So when do I like a cliffhanger? Above all else, the story cannot lean on this tool. Usually when I enjoy cliffhangers the most is when I’m already entirely invested in the story and characters. As I touched on above, I more or less never like cliffhangers that cut off mid-conversation or mid-scene, but rather ones that still possess some measure, however small, of closure and resolution. There may be a lot of questions left unanswered, but the author makes a skilled attempt to draw meaning from this particular stopping point rather than simply cutting off, thus utilizing our primal "need to know."

I've been avoiding specific examples, because they exclude people who haven't read that book, (and they often include spoilers!) but I'll list two for anyone who wants an idea of what cliffhangers I do like. The first: LORD OF THE WHITE HELL by GINN HALE left me absolutely desperate for the book’s sequel. It's my favorite kind of cliffhanger. We know exactly what happens. What I craved to know is how the protagonist recovers. Therefore, my frantic desire to know "what happens next" remained rooted in character. Hale crafted a protagonist I cared about, so that knowing how events played out wasn't enough anymore. The climatic event passed, its ramifications were established, but even as things settled down I found myself desperate to check in with the protagonist and ensure he's emotionally okay. My second example: DARK WHISPERS by BRUCE COVILLE, the third book in a quartet, ends on an intense cliffhanger. However, it also has that magical sense that the book couldn't have ended any other way. Despite leaving plenty of plot threads open, the end is a good stopping point. The characters spent most of the book fighting to keep the villain from accomplishing a certain goal. At the very end of the third book the villain accomplishes that goal. Sure, that climatic ending falls in cliffhanger territory, but there's a clear divide: the third book is the story of a failed attempt at preventing disaster while the next book will focus on the consequences of that failure.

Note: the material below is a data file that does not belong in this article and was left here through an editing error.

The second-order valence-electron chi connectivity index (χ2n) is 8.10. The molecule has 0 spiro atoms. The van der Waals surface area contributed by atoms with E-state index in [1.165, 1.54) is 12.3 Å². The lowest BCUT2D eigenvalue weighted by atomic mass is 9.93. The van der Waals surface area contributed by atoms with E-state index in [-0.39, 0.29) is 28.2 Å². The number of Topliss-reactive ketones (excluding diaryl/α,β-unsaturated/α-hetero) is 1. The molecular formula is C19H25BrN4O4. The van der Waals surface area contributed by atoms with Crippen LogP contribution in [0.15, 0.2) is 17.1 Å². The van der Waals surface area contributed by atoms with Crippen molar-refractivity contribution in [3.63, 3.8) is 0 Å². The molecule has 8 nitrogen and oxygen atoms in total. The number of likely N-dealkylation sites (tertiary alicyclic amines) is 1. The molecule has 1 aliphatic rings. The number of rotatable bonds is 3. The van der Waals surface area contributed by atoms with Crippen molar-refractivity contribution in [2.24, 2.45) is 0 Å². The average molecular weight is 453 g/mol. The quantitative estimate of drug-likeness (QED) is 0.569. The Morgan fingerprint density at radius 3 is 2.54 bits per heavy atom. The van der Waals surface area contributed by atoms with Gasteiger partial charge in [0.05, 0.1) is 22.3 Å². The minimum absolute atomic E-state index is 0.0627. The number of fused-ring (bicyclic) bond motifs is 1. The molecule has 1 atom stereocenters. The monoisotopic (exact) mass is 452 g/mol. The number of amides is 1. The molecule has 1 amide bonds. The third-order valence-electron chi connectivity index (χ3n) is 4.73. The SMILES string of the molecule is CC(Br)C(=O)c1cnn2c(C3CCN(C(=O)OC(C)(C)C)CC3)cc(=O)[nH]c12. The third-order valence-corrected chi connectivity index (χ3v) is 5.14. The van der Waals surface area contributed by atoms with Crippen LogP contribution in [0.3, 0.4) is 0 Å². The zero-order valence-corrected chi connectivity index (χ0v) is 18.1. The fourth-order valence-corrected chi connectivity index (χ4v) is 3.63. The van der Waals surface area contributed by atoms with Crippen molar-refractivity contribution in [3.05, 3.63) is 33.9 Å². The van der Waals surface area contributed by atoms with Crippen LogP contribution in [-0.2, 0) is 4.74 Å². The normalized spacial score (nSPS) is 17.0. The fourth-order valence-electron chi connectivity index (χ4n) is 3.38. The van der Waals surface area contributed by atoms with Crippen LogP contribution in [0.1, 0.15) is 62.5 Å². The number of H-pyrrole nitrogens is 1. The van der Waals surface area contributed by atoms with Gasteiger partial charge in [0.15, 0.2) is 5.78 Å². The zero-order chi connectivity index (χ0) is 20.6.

At the root of this pet peeve, I want to love a book because of the complex characters, the unexpected relationships, the intriguing themes, the discussions and questions raised, and the way the story makes me feel. Honestly, yes, I want the author to manipulate me, but it's a fine line. There's skillful manipulation where I forget a writer has carefully combined these elements to tug my emotions here and there and simply fall into the story versus crass manipulation when I'm yanked from the story with the realization that someone's not telling me what I want to know right now in the hopes that withholding juicy secrets will keep me reading. Forgive the ambiguity of this statement, but in the simplest terms I like cliffhangers that feel right rather than ones that feel forced.

2 comments:

  1. I agree that a cliffhanger has be done right, your argument makes a lot of sense. I definitely do no like when an author ends each chapter with one, just like with any literary technique that kind of abuse just leads to it looking ridiculous rather than giving meaning to the writing.

    ReplyDelete
  2. I completely agree, 90% of the time cliffhangers are obnoxious and are a marketing strategy to get a multi-book deal, the other 10% are necessary and well done (in which case, they annoy me only if the following novel hasn't been published).

    ReplyDelete